Debate questions that the Democrats should have been asked

Ann Coulter, The Hill

The most riveting moment came when Joe Biden finally was forced to explain his demand, as vice president, that the Ukrainian president fire a prosecutor who was investigating the company that was paying Biden’s son millions of dollars. Just kidding. Of course that didn’t happen. The media’s role in ferreting out the facts of Biden’s Ukrainian scandal is simply to announce repeatedly that the vice president is as clean as a whistle — That’s not true, it’s disproven, it’s been debunked! Instead of hours of denouncing Trump, how about the next debate’s moderators ask the Democrats to explain some of their more bizarre pronouncements?

Not quite a return of 'The Gong Show'

Wesley Pruden, Washington Times

Good ol’ Joe doesn’t have to have “a breakout moment,” but the others do. Mayor Pete might elaborate on his recent remarks that America might already have had a gay president, perhaps James Buchanan, but if so that might take away the thrill of Mayor Pete and a male inamorata in the White House. Elizabeth Warren, lately getting a respectful look, might be approaching her breakout moment. A real live Indian, if indeed Pocahontas qualifies, where Andrew Jackson once presided would be an ironic twist for the ages. There could be surprises, perhaps a big night for Amy Klobuchar. Beto is well past his sell-by date, and probably Kamala Harris, too. Everybody else looks like an also-ran already. But bring ‘em on. The suspense is killing us.

Escaping the Clown-Car Campaign

Robert Stacy McCain, The American Spectator

The announced format for the first televised debates among the Democrat hopefuls will include as many as 20 candidates, with such criteria as fundraising and poll numbers determining who gets on the stage. So while most of the national media coverage has focused on a handful of big names, there is a furious scramble among lower-tier candidates to qualify for those first TV debates, now barely three months away. Given the prevalence of identity politics and left-wing policy ideas among Democrats, their 2020 field is beginning to resemble a parade of clowns emerging from a circus car.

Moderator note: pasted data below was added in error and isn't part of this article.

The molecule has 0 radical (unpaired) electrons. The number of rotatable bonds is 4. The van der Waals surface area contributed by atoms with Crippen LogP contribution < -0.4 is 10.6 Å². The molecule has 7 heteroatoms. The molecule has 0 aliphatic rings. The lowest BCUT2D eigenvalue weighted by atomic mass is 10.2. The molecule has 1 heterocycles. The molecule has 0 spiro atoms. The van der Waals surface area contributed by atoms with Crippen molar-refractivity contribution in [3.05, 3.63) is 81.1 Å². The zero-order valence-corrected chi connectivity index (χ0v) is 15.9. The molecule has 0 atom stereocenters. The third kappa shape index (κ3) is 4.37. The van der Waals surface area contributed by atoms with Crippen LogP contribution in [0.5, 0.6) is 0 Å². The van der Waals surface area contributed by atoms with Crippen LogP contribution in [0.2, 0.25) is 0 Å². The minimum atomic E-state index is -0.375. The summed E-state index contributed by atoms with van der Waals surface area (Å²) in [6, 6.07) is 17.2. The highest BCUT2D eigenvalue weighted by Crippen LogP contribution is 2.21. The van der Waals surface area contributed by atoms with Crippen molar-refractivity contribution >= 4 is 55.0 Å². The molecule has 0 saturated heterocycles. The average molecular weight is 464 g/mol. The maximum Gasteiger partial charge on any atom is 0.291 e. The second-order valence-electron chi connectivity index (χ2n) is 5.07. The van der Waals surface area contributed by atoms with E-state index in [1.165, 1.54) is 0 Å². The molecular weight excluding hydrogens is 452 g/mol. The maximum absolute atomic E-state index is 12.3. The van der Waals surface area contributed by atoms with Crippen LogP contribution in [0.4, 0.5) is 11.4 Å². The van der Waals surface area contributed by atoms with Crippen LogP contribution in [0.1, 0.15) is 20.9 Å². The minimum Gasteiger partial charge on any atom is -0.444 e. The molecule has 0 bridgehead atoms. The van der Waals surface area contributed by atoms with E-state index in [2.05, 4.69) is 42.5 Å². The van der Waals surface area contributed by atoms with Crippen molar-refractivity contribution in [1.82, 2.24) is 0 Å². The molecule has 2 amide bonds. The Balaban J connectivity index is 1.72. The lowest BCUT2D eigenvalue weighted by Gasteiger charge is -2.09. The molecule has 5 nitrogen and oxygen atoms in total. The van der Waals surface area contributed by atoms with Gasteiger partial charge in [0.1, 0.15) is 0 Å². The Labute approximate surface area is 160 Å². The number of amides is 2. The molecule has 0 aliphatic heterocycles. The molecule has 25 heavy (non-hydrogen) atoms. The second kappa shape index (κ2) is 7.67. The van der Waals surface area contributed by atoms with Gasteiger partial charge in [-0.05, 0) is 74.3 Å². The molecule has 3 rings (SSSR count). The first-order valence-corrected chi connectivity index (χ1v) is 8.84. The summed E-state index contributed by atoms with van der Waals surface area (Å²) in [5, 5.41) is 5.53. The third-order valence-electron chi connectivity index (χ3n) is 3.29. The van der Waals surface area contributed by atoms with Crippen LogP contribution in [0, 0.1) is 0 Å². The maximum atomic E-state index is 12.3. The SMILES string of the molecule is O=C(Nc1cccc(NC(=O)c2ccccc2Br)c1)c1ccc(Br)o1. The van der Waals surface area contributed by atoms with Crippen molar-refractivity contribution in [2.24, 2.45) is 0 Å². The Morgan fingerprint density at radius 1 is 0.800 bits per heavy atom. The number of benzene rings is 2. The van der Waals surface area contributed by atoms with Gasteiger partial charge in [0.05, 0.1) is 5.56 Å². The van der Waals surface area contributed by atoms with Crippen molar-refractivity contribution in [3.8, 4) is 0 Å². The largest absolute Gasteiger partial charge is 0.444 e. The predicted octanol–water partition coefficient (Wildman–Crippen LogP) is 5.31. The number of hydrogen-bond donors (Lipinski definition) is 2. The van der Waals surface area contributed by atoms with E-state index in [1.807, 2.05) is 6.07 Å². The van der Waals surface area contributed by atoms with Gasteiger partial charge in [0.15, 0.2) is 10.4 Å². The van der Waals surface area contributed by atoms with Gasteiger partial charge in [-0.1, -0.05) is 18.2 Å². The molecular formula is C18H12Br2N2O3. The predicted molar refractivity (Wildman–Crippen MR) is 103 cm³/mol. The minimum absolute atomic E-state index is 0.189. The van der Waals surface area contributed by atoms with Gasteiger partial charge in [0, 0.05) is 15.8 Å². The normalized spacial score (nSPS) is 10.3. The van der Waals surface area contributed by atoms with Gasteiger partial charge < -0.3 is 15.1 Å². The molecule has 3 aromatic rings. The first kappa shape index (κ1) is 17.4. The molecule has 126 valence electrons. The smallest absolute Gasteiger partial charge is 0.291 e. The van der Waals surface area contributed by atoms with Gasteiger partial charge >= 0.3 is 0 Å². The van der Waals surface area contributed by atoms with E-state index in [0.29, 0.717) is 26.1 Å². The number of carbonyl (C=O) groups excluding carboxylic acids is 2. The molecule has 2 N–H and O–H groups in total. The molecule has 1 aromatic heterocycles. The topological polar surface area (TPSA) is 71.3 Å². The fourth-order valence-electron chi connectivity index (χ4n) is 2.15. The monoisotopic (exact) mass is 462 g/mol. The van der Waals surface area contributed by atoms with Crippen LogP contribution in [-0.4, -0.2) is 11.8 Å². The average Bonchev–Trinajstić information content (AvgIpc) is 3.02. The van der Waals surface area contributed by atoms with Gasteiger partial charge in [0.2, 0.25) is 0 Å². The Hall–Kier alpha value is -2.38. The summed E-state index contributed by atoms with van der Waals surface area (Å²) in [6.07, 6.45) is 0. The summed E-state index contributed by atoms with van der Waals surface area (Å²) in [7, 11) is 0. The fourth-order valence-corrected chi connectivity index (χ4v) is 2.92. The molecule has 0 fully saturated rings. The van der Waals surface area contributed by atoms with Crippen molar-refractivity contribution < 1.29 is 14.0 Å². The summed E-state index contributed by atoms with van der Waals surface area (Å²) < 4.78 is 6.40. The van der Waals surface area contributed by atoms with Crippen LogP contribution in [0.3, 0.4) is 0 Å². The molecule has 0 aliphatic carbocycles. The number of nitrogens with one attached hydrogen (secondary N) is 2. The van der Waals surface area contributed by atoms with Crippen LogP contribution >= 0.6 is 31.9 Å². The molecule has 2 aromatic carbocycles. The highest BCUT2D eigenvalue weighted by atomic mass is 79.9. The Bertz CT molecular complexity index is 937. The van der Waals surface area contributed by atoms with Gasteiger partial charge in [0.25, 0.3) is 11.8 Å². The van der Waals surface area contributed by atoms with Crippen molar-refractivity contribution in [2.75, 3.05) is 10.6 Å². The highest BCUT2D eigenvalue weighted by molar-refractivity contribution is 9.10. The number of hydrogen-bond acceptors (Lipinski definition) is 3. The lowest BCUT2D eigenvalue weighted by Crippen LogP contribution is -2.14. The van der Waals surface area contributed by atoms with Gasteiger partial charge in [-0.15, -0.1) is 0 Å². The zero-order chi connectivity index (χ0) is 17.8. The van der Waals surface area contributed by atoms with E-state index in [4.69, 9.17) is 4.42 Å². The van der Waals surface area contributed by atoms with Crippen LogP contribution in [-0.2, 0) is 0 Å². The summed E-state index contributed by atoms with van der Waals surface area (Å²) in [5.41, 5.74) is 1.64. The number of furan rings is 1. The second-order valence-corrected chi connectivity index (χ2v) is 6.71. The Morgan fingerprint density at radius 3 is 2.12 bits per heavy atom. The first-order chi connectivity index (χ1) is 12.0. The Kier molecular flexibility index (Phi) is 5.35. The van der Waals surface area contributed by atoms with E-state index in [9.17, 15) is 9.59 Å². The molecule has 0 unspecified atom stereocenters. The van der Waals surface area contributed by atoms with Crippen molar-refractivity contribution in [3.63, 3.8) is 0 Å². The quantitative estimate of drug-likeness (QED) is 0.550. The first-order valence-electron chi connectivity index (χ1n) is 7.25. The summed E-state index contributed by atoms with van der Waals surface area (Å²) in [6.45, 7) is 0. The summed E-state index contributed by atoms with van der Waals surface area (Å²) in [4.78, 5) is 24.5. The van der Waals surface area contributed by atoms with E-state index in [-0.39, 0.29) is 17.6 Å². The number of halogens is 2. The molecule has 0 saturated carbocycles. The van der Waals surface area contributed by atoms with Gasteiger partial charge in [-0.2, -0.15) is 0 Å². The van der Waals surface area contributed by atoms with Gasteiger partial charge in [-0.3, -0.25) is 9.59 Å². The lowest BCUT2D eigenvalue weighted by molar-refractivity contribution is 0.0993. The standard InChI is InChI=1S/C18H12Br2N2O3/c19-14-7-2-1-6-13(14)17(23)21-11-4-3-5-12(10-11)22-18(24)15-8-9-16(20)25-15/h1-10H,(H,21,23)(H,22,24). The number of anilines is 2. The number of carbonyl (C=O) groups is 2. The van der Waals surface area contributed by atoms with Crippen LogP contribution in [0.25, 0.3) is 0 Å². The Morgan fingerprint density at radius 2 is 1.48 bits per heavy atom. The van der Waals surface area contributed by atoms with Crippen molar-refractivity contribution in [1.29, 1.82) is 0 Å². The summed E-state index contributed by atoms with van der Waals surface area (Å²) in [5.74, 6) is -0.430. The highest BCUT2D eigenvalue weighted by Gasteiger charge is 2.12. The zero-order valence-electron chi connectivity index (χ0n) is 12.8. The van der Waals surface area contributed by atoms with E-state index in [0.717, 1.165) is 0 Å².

Cruz slams Trump for skipping GOP debate

Rebecca Savransky, The Hill

"His excuse is silliness and it reflects his assumption that he thinks the voters can't figure out that he's not telling them the truth," Cruz said on "The Kelly File" on Fox Wednesday night. Cruz said AIPAC would have allowed Trump to speak at anytime, noting it's a multi-day conference. "He chose to speak right in the middle of the debate because he's scared to debate and he looks down on the voters. He thinks their gullible and will believe whatever he's saying," he said.

Will Carly Fiorina See Her Shadow and Get Six More Weeks?

Erick Erickson,

At this point, it seems her continued anemic presence would even preclude consideration for a veep slot. If you can’t get a pulse in the primary, there is not a lot of justification for it. She has had so many people rooting for her, has impressed so many people, but has failed overall to get the traction she needs.

Trump reveals his big debate demand

Eddie Scarry, Washington Examiner

He wants the thermostat set at something comfortable. "I don't really care that much. I've enjoyed the debates. I've done well in the debates, obviously," Trump said in a radio interview Thursday on SiriusXM's Breitbart News Daily. "I don't really care that much other than I would like it to be, like, you know, 70 degrees in the room."

GOP candidates exclude Fox from list of debate demands

Eddie Scarry, Washington Examiner

A Republican presidential primary debate to be hosted by Fox Business next week will not be subject to a new list of debate demands laid out by several GOP candidates over the weekend, according to a new report. It’s apparently because "people are afraid to make Roger [Ailes] mad."

Presidential Horse Race 2016: GOP’s approval rating hits new low as candidates vie for debate spots

A little over a week out from the first GOP presidential debate, the sixteen declared Republican candidates face the daunting prospect of trying to buck the party’s negative image, please its angry conservative voting base and win the nomination.